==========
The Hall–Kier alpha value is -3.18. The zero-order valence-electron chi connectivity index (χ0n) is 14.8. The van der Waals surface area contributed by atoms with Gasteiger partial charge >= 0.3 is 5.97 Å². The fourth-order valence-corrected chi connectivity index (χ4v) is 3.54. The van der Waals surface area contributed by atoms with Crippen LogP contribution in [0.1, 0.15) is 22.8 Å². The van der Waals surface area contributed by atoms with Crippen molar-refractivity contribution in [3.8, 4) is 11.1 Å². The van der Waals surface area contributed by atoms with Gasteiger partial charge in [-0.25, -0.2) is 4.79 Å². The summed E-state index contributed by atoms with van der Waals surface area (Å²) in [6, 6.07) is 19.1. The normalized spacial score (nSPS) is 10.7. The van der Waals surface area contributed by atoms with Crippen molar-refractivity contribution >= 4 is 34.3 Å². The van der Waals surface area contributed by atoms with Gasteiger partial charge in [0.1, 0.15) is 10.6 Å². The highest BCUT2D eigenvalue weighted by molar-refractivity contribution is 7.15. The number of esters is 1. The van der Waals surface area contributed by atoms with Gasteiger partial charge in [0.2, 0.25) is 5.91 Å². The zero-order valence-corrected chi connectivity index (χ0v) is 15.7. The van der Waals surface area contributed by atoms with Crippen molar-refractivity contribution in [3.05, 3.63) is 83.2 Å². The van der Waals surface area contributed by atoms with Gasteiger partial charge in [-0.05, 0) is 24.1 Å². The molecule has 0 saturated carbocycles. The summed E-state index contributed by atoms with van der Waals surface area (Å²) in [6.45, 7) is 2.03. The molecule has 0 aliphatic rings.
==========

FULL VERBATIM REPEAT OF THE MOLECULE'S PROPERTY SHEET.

The Hall–Kier alpha value is -3.18. The zero-order valence-electron chi connectivity index (χ0n) is 14.8. The van der Waals surface area contributed by atoms with Gasteiger partial charge >= 0.3 is 5.97 Å². The fourth-order valence-corrected chi connectivity index (χ4v) is 3.54. The van der Waals surface area contributed by atoms with Crippen LogP contribution in [0.1, 0.15) is 22.8 Å². The van der Waals surface area contributed by atoms with Crippen molar-refractivity contribution in [3.8, 4) is 11.1 Å². The van der Waals surface area contributed by atoms with Gasteiger partial charge in [-0.25, -0.2) is 4.79 Å². The summed E-state index contributed by atoms with van der Waals surface area (Å²) in [6, 6.07) is 19.1. The normalized spacial score (nSPS) is 10.7. The van der Waals surface area contributed by atoms with Crippen molar-refractivity contribution >= 4 is 34.3 Å². The van der Waals surface area contributed by atoms with Gasteiger partial charge in [0.1, 0.15) is 10.6 Å². The highest BCUT2D eigenvalue weighted by molar-refractivity contribution is 7.15. The number of esters is 1. The van der Waals surface area contributed by atoms with Gasteiger partial charge in [0.2, 0.25) is 5.91 Å². The zero-order valence-corrected chi connectivity index (χ0v) is 15.7. The van der Waals surface area contributed by atoms with Crippen molar-refractivity contribution in [3.05, 3.63) is 83.2 Å². The van der Waals surface area contributed by atoms with Gasteiger partial charge in [-0.05, 0) is 24.1 Å². The molecule has 0 saturated carbocycles. The summed E-state index contributed by atoms with van der Waals surface area (Å²) in [6.45, 7) is 2.03. The molecule has 0 aliphatic rings.